AOPA is supporting legislation in the House and Senate that would once again allow Women Airforce Service Pilots (WASPs) to have their ashes placed in Arlington National Cemetery. In Feb. 25 letters to the sponsors of H.R. 4336 and of S. 2437, AOPA President Mark Baker called WASPs “pioneers who serve as role models for today’s female pilots,” and said they should be allowed inurnment at Arlington for their service to the United States during World War II. Baker sent the letters in support of the Women Airforce Service Pilot Arlington Inurnment Restoration Act to the bills’ bipartisan cosponsors, Sens. Barbara Mikulski (D-Md.) and Joni Ernst (R-Iowa), and Reps. Martha McSally (R-Ariz.) and Susan Davis (D-Calif.).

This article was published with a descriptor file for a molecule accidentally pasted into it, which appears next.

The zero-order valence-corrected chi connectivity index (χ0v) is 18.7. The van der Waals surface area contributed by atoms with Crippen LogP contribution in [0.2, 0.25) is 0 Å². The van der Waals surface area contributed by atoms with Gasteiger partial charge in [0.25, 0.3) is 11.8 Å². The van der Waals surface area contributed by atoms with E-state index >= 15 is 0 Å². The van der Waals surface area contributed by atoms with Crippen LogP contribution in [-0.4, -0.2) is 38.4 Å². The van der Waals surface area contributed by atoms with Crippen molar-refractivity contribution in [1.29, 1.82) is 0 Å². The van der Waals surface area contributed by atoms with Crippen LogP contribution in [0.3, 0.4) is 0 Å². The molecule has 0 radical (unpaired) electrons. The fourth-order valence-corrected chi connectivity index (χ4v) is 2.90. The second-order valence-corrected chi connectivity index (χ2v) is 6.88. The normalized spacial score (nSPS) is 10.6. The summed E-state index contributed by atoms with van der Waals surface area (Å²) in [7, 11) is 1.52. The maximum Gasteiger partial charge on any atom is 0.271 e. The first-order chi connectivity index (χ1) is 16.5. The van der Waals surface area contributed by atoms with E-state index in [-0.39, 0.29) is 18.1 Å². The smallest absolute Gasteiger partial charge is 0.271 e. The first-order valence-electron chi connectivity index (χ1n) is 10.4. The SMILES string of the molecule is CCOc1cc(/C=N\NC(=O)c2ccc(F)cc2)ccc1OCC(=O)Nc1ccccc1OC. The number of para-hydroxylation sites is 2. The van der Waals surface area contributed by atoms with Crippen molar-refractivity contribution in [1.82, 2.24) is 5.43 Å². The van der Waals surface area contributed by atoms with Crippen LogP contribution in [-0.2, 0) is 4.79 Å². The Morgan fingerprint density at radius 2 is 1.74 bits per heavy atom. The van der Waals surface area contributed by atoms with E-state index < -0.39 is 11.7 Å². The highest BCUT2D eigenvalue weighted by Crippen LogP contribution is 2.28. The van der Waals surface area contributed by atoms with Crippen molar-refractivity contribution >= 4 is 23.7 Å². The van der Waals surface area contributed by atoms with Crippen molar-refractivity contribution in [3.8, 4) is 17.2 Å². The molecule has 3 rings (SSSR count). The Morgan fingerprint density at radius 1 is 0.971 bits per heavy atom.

The House Veterans Affairs Committee approved the bill by voice vote on Feb. 25. The House Armed Services Committee also must consider the bill before it can go to the full House for a vote. The bill currently has 148 bipartisan cosponsors in the House.
The Senate bill, which has been referred to the Senate Veterans Affairs Committee, currently has 22 bipartisan cosponsors.
Between 1939 and 1944, the WASP program accepted 1,900 women who flew a wide range of missions for the military in order to free male pilots for combat during World War II. Those missions included testing newly built aircraft, towing gunnery targets, and transporting cargo.
But WASPs were not awarded full military status until 1977. In 2002, they were approved for inurnment at Arlington National Cemetery, but the Secretary of the Army reversed that decision in 2015.
A petition in support of the legislation is available online. The petition was started by the family of WASP Elaine Harmon and has gathered approximately 166,000 signatures to date.